The term intravenous CM administration indicates that CM reaches the renal arteries after dilution by circulation through the right heart and pulmonary circulation or a systemic capillary bed.

The same is true for intra-arterial CM administration with second-pass renal exposure, such as via catheters into the right heart and pulmonary arteries and via catheters directly in the carotid, subclavian, brachial, coronary and mesenteric arteries, as well as into the infrarenal aorta and the iliac, femoral and crural arteries. Note: Because of backflow during this type of IA injection, small doses of CM may reach the kidney in a relatively undiluted form.

The term intra-arterial CM administration with first-pass renal exposure indicates that CM reaches the renal arteries during its first pass in a relatively undiluted form, depending on the distance of the site of injection from the renal arteries. This occurs with injections through catheters into the left heart, the thoracic and suprarenal abdominal aorta, and selectively into the renal arteries. Note: In suprarenal aortic injections, some of the injected CM escapes via suprarenal aortic side-branches and reaches the kidney after dilution in the circulation.

QUESTION 2: What are the best equations for GFR estimation in European populations?

Total glomerular filtration rate (GFR) is considered the best overall index of kidney function, but cannot be measured easily in clinical practice, so GFR is estimated using sCr as an endogenous filtration marker. In 1999, the Modification of Diet in Renal Disease (MDRD) equation [39] was introduced for estimating GFR. The quality of GFR estimates largely depends on the accuracy of the creatinine measurements, and should be based on sCr assays standardized to reference methods [40]. The MDRD equation has therefore been re-expressed for use with sCr assays standardized using isotope dilution mass spectroscopy (IDMS) [41].

In 2009, the CKD-EPI equation was proposed by the Chronic Kidney Disease Epidemiology Collaboration (CKD-EPI), and was shown to be superior to the MDRD equation, especially at higher GFRs (Table 2) [42]. The National Kidney Foundation recommended replacing the MDRD by the CKD-EPI equation for routine clinical use [43]. The CMSC therefore recommends the CKD-EPI equation for routine use in adults (Table 3). All creatinine-based equations should be used with caution in people with abnormally high or low muscle mass. Caution should also be exercised in patients with AKI, because sCr takes several days to stabilize and may not reflect current GFR.

Table 3 Formulae for eGFR and timing of eGFR measurement

There are other equations for specific subgroups, such as the Lund-Malmö (LM) revised equation for the Swedish population [44], the Berlin Initiative Study (BIS-1) equation for the elderly German population [45], and the full age spectrum (FAS) equation for children and adults [46]. However, these equations have not been validated in other populations. Cystatin C equations for estimation of GFR may have advantages over sCr-based equations but are limited by additional costs and lack of an international reference system for calibration [47].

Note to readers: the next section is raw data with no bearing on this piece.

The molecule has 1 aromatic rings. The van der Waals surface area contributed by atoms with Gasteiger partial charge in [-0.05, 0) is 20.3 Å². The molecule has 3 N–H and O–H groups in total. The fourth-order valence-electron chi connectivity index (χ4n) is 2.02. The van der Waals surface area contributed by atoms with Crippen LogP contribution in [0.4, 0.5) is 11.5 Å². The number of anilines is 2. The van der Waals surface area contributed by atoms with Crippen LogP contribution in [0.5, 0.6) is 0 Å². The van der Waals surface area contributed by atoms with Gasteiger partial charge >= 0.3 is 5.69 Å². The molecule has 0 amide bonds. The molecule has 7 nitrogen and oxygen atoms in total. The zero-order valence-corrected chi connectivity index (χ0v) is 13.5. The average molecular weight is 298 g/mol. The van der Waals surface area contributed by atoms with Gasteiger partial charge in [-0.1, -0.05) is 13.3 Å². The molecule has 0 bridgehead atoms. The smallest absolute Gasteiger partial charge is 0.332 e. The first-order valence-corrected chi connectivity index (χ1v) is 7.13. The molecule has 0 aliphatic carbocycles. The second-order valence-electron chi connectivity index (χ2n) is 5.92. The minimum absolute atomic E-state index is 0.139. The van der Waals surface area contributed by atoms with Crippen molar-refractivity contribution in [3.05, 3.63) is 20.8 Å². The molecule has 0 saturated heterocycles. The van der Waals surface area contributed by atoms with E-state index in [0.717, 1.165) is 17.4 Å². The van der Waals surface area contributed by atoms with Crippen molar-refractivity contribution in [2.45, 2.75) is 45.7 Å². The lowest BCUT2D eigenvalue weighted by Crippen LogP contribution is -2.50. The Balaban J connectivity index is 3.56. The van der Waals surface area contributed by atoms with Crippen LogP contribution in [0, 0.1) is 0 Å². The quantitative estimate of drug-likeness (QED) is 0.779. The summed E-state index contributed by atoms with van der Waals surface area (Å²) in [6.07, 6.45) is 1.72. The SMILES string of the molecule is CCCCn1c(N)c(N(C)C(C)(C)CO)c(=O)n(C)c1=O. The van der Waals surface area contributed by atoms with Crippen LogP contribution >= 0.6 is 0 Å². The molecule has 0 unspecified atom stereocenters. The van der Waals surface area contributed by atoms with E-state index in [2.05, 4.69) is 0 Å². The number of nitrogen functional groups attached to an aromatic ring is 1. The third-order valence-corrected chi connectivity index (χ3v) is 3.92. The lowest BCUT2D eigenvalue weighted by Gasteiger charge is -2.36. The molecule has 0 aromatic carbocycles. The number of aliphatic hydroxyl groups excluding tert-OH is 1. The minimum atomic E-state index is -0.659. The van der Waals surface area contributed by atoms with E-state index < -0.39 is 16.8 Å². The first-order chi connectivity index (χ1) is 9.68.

Estimation of GFR in children

When estimating GFR in children, sCr levels should be measured by standardized reference methods because serum concentrations are lower than in adults [48]. The CMSC therefore recommends the revised Schwartz equation for routine clinical use in children (Table 3). The widely-used Schwartz equation [49] was revised in 2009 to include the IDMS method and plasma iohexol clearance as standardized reference methods [50] (Tables 2 and 3).

A Cystatin C-based equation has been proposed that showed the best accuracy (91 %) when combined with height/SCr, height, sex and blood urea nitrogen (BUN) [49]. However, this requires an additional BUN, which lacks standardized measurement, and Cystatin C requires standardization and calibration [51]. In children with increased muscle mass both the sCr and Cystatin C based Schwartz formulas tend to overestimate GFR.

Point-of-care creatinine measurements

Point-of-care (PoC) whole blood creatinine may be measured with the older Jaffe (alkaline picrate) method or by enzymatic methods, with the latter considered more accurate. Although such measurements have practical advantages in patients with increased risk of PC-AKI, PoC devices may lead to overestimation of renal function in severe kidney failure with resultant incorrect risk stratification [52]. Laboratory professionals should be consulted about analytical performance and quality assurance of whole blood PoC creatinine measurement.

For how long do GFR estimations remain valid?

There are no studies available on how long eGFR measurements remain valid for estimating the PC-AKI risk. The eGFR measurements can be regarded as stable in individuals without CKD or underlying co-morbidities such as heart failure or hypertension who are not taking nephrotoxic drugs.

The CMSC considers eGFR measurements before intravascular CM exposure valid for a maximum of:

  1. (1)

    7 days* if the patient

    1. a)

      has an acute disease, an acute deterioration of a known chronic disease or any other adverse event that could have negatively influenced renal function (eGFR), or

    2. b)